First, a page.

Author Topic: LCHF and healthy eating  (Read 26387 times)

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Offline PB67

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Re: LCHF and healthy eating
« Reply #30 on: March 01, 2015, 09:07:00 AM »

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Phinney showed this in studies on cyclists in the 19

Citation required.

The human metabolic response to chronic ketosis without caloric res... - PubMed - NCBI
http://www.ncbi.nlm.nih.gov/pubmed/6865776

"These results indicate that aerobic endurance exercise by well-trained cyclists was not compromised by four weeks of ketosis. This was accomplished by a dramatic physiologic adaptation that conserved limited carbohydrate stores (both glucose and muscle glycogen) and made fat the predominant muscle substrate at this submaximal power level."



Quote
Capacity for moderate exercise in obese subjects after adaptation t... - PubMed - NCBI
http://www.ncbi.nlm.nih.gov/pubmed/7000826

"The low RQ and the fact that blood glucose and muscle glycogen were maintained during exhausting exercise after 6 wk of a PSF suggest that prolonged ketosis results in an adaptation, after which lipid becomes the major metabolic fuel, and net carbohydrate utilization is markedly reduced during moderate but ultimately exhausting exercise."


I guess you don't understand the difference between "not compromised" and "enhanced".

Look at the data.

I have, have you?

My understanding (admittedly loose, interest in the endurance side of things is perfunctory) is that even though submaximal efforts are okay under keto, it's still not ideal because sprinting performance is impaired—the implication being that occasional sprinting is still part of endurance sports.

This is what the data shows.

Offline estockly

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Re: LCHF and healthy eating
« Reply #31 on: March 01, 2015, 09:51:29 AM »

Quote
Phinney showed this in studies on cyclists in the 19

Citation required.

The human metabolic response to chronic ketosis without caloric res... - PubMed - NCBI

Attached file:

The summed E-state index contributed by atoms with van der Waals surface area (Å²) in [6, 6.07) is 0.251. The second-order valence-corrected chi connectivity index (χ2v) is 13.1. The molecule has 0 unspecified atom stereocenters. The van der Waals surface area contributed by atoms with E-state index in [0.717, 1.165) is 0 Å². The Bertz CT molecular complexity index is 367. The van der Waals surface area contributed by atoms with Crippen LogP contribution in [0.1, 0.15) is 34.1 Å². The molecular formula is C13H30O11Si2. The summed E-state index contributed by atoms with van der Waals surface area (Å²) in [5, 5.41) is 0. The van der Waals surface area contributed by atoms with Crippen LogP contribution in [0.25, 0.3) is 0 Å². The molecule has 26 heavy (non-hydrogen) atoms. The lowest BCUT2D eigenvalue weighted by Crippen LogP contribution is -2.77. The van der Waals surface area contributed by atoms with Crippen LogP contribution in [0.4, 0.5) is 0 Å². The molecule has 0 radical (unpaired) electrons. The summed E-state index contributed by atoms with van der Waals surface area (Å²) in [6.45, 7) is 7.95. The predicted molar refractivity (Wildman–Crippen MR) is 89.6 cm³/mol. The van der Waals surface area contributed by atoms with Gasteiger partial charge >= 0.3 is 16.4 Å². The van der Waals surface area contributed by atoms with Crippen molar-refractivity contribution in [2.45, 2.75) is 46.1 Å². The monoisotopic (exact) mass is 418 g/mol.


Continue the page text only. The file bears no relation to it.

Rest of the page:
http://www.ncbi.nlm.nih.gov/pubmed/6865776

"These results indicate that aerobic endurance exercise by well-trained cyclists was not compromised by four weeks of ketosis. This was accomplished by a dramatic physiologic adaptation that conserved limited carbohydrate stores (both glucose and muscle glycogen) and made fat the predominant muscle substrate at this submaximal power level."



Quote
Capacity for moderate exercise in obese subjects after adaptation t... - PubMed - NCBI
http://www.ncbi.nlm.nih.gov/pubmed/7000826

"The low RQ and the fact that blood glucose and muscle glycogen were maintained during exhausting exercise after 6 wk of a PSF suggest that prolonged ketosis results in an adaptation, after which lipid becomes the major metabolic fuel, and net carbohydrate utilization is markedly reduced during moderate but ultimately exhausting exercise."


I guess you don't understand the difference between "not compromised" and "enhanced".

Look at the data.

I have, have you?

My understanding (admittedly loose, interest in the endurance side of things is perfunctory) is that even though submaximal efforts are okay under keto, it's still not ideal because sprinting performance is impaired—the implication being that occasional sprinting is still part of endurance sports.

This is what the data shows.

First, marathon runners and endurance athletes generally don't sprint, low carb or not. Second, once you've adapted to a ketogenic diet you continue to store glucagon and it is available for short bursts of sprinting or heavy lifting.

There are also endurance athletes on very strict LCHF diets who excel at marathons, triathlons and iron man events.

It is true that a strict LCHF diet would not be optimal for a number of activities (tennis; basketball; soccer; American Football) but in each of these sports there are athletes who excel doing a modified version of the LCHF diet which provides sufficient glucose when needed, which is something that the original article ignored.
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Online Harry Black

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Re: LCHF and healthy eating
« Reply #32 on: March 01, 2015, 01:05:26 PM »
Events like marathons absolutely involve sprinting. Not terribly frequently per event but its there and it makes a difference.
Also, maintaining pace on inclines feels very similar to sprinting and is hugely taxing on energy systems.

Offline Plastiq

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Re: LCHF and healthy eating
« Reply #33 on: March 01, 2015, 01:12:28 PM »
First, marathon runners and endurance athletes generally don't sprint

No, that never happens towards the finish line.

There are also endurance athletes on very strict LCHF diets who excel at marathons, triathlons and iron man events.